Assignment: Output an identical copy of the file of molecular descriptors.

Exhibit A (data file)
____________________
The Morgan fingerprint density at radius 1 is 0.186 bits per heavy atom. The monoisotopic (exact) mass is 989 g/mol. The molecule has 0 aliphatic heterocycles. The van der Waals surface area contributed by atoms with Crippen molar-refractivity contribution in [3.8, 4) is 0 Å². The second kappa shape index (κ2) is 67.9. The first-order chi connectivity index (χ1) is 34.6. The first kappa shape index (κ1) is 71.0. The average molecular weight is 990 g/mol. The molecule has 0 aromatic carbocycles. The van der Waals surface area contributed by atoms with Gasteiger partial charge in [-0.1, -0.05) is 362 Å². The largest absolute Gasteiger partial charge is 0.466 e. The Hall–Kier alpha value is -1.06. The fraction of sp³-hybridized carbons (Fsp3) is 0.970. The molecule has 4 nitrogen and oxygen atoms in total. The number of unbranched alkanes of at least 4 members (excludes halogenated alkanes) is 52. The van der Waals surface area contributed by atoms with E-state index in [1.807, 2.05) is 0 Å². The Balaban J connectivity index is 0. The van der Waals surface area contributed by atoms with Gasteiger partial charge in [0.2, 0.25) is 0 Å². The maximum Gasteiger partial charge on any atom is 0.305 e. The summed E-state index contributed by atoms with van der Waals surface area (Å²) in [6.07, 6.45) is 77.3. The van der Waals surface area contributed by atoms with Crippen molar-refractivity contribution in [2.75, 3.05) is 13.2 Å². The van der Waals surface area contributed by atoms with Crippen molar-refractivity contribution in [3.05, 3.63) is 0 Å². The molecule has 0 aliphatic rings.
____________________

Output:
The Morgan fingerprint density at radius 1 is 0.186 bits per heavy atom. The monoisotopic (exact) mass is 989 g/mol. The molecule has 0 aliphatic heterocycles. The van der Waals surface area contributed by atoms with Crippen molar-refractivity contribution in [3.8, 4) is 0 Å². The second kappa shape index (κ2) is 67.9. The first-order chi connectivity index (χ1) is 34.6. The first kappa shape index (κ1) is 71.0. The average molecular weight is 990 g/mol. The molecule has 0 aromatic carbocycles. The van der Waals surface area contributed by atoms with Gasteiger partial charge in [-0.1, -0.05) is 362 Å². The largest absolute Gasteiger partial charge is 0.466 e. The Hall–Kier alpha value is -1.06. The fraction of sp³-hybridized carbons (Fsp3) is 0.970. The molecule has 4 nitrogen and oxygen atoms in total. The number of unbranched alkanes of at least 4 members (excludes halogenated alkanes) is 52. The van der Waals surface area contributed by atoms with E-state index in [1.807, 2.05) is 0 Å². The Balaban J connectivity index is 0. The van der Waals surface area contributed by atoms with Gasteiger partial charge in [0.2, 0.25) is 0 Å². The maximum Gasteiger partial charge on any atom is 0.305 e. The summed E-state index contributed by atoms with van der Waals surface area (Å²) in [6.07, 6.45) is 77.3. The van der Waals surface area contributed by atoms with Crippen molar-refractivity contribution in [2.75, 3.05) is 13.2 Å². The van der Waals surface area contributed by atoms with Crippen molar-refractivity contribution in [3.05, 3.63) is 0 Å². The molecule has 0 aliphatic rings.